The UK parliament has again rejected Prime Minister Theresa May’s Brexit deal after she secured legally binding assurances from Brussels on the controversial Irish ‘backstop’ – but the changes weren’t enough to placate lawmakers.
May’s deal was defeated 391 to 242 on Tuesday evening and will be followed on Wednesday by a debate and vote in the House of Commons on the prospect of the UK leaving the EU with “no deal” in place – which MPs are also expected to reject.
May, who said that she “profoundly rejects” the decision taken by the house, added that Tory MPs will be given a free vote on the no-deal motion on Wednesday. She told parliament that she has struggled with the need to honor the 2016 Brexit referendum results while also getting a good deal from Brussels, adding that if MPs vote to leave with no deal, that will become official government policy.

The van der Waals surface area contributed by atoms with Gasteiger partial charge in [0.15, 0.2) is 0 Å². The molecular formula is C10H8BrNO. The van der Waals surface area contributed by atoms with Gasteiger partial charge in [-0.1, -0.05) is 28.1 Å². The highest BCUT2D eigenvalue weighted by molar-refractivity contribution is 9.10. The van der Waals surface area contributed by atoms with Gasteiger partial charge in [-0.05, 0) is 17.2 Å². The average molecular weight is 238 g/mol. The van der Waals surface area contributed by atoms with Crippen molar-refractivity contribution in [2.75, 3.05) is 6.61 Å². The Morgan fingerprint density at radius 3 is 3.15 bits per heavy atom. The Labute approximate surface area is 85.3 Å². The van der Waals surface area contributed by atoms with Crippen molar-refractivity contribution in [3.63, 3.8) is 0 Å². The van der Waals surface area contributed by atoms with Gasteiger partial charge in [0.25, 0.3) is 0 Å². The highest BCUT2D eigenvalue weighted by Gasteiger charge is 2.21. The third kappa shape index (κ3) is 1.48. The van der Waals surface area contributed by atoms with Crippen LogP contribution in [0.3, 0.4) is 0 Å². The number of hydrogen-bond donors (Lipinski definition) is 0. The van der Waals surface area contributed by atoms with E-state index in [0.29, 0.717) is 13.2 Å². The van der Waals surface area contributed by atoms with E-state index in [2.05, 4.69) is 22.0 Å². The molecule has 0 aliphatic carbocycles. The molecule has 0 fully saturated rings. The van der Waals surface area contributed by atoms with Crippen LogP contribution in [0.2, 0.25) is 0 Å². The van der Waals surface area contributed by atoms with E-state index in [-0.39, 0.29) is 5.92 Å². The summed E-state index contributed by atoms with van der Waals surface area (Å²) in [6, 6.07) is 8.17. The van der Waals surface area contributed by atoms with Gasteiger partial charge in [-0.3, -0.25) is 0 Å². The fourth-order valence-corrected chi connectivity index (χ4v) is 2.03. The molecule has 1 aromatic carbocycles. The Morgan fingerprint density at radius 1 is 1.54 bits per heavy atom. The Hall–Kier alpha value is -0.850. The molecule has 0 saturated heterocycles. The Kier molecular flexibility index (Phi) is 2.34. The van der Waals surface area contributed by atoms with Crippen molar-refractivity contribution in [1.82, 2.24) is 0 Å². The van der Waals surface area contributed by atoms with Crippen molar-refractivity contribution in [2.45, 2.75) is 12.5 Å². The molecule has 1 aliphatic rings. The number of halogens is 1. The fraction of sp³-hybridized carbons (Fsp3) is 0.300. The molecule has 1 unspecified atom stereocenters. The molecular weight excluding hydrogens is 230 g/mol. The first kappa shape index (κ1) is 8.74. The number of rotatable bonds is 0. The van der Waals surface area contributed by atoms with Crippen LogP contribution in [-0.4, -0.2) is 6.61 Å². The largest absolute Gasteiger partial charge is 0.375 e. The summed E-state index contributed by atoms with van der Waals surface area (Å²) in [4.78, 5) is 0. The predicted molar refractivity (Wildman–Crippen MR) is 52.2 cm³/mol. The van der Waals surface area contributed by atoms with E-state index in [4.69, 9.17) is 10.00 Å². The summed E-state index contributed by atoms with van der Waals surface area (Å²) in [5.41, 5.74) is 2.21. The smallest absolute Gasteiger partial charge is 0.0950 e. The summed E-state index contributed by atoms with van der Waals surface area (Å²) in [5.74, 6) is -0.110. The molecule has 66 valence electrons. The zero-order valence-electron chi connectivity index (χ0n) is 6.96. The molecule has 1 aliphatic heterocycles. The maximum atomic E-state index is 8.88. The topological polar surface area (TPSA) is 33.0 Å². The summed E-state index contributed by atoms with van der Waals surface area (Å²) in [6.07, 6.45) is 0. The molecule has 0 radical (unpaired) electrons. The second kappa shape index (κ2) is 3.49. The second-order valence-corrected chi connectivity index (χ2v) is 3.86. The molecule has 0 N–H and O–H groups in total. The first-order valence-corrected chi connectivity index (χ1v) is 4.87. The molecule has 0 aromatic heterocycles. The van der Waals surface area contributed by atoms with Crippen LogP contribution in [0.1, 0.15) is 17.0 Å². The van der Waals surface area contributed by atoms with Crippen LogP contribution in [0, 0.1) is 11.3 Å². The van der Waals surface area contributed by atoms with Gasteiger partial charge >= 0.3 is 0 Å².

After the vote, Labour leader Jeremy Corbyn accused May of running down the clock on Brexit and said he will try to get MPs to back a Labour plan. He also said it was now “time for a general election.”
A spokesperson for European Council President Donald Tusk said he “regretted the outcome” of the Tuesday vote and said the EU had “done all that is possible” to reach an agreement. “It is difficult to see what more we can do,” the statement said, adding that the latest vote “significantly increased” the likelihood of a no-deal Brexit.
Tusk also said the EU would consider a “reasoned request” from London for an extension of article 50, but only with “credible justification.”